HR must help shape HSE stress standards

The unprecedented decision by the Health and Safety Executive (HSE) to order
an NHS trust to address workplace stress has sparked a predictable
confrontation between employers and unions.

West Dorset Hospitals NHS trust has been given until 15 December to improve
the way it identifies and addresses stress in the workplace – or risk unlimited
fines under the Health and Safety at Work Act.

It is the first time the HSE has started enforcement action against any
large employer in the UK over stress, and it signals a fundamental change in
how the issue is tackled.

The radical shift in approach reflects the HSE’s increasing concerns over
stress. These are highlighted by its own figures, which show the number of days
taken off due to the condition has doubled over a five-year period from 6.5
million in 1996 to 13.5 million in 2001.

The CBI, in particular, is unhappy about the HSE’s new hardline approach, as
well as the draft management standards the regulatory body is developing to
spell out employers’ responsibilities when dealing with the issue.

In the union corner, the TUC and Unison have welcomed tougher enforcement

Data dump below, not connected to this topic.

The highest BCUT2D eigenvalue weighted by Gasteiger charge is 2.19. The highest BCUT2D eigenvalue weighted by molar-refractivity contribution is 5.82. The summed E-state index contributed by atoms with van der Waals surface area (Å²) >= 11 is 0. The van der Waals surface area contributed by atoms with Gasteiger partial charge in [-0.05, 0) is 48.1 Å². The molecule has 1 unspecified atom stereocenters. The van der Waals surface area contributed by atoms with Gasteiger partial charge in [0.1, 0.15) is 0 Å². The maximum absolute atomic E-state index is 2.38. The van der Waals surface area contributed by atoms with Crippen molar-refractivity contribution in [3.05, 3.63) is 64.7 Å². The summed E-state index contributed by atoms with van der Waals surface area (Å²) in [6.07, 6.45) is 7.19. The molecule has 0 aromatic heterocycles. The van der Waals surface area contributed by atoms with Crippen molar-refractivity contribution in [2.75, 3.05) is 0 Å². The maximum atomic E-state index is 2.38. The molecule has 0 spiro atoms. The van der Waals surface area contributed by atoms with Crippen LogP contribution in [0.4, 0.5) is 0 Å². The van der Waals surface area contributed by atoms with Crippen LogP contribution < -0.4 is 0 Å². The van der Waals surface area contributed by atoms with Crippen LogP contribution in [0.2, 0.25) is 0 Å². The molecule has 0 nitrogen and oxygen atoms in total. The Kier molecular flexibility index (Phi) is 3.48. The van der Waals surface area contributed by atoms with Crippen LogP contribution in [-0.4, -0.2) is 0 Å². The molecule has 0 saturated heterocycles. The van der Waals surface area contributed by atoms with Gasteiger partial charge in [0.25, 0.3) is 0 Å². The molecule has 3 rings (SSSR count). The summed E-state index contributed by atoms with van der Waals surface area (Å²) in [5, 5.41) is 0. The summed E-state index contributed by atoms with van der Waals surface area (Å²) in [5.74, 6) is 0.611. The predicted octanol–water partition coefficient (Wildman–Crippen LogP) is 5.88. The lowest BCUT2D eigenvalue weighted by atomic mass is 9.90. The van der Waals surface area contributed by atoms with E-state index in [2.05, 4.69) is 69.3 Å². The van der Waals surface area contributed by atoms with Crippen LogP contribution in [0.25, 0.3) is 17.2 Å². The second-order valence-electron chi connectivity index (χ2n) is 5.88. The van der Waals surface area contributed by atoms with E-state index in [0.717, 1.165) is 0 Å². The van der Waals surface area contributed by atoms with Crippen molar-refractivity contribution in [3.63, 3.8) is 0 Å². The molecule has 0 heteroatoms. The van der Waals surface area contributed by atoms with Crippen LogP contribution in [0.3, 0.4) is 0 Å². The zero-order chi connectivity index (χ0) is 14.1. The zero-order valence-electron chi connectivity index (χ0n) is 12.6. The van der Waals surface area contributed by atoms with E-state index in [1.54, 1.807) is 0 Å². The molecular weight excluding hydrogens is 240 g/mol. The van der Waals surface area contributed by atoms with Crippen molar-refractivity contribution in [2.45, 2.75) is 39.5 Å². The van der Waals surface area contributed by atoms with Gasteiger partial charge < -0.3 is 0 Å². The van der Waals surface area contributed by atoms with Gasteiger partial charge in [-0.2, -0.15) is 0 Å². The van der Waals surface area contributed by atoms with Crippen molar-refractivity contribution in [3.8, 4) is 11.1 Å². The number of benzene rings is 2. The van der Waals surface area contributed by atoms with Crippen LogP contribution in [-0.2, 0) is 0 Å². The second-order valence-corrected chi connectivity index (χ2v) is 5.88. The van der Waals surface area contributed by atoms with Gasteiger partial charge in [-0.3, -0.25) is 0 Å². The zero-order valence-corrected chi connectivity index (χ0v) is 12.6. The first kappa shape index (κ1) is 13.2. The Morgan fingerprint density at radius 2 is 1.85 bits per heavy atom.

action on stress, saying it is long overdue.

However, the one issue that employers and unions agree on is that stress is
a serious problem. It increases absenteeism and staff turnover and reduces
productivity, as well as wrecking the quality of employees’ lives.

The HSE is doing its best to come up with a workable method for reducing
stress at work. It has emphasised that its draft management standards are a
‘work in progress’ and has encouraged employers to provide feedback. It is also
piloting the standards among 24 private and public sector organisations to see
if they can be applied practically. Once that is completed, it has announced
its intention to launch a formal consultation.

HR professionals, who will ultimately be at the forefront of ensuring their
organisations meet these standards, should take advantage of the HSE’s consultative
approach to ensure their views are heard.

By Ben Willmott

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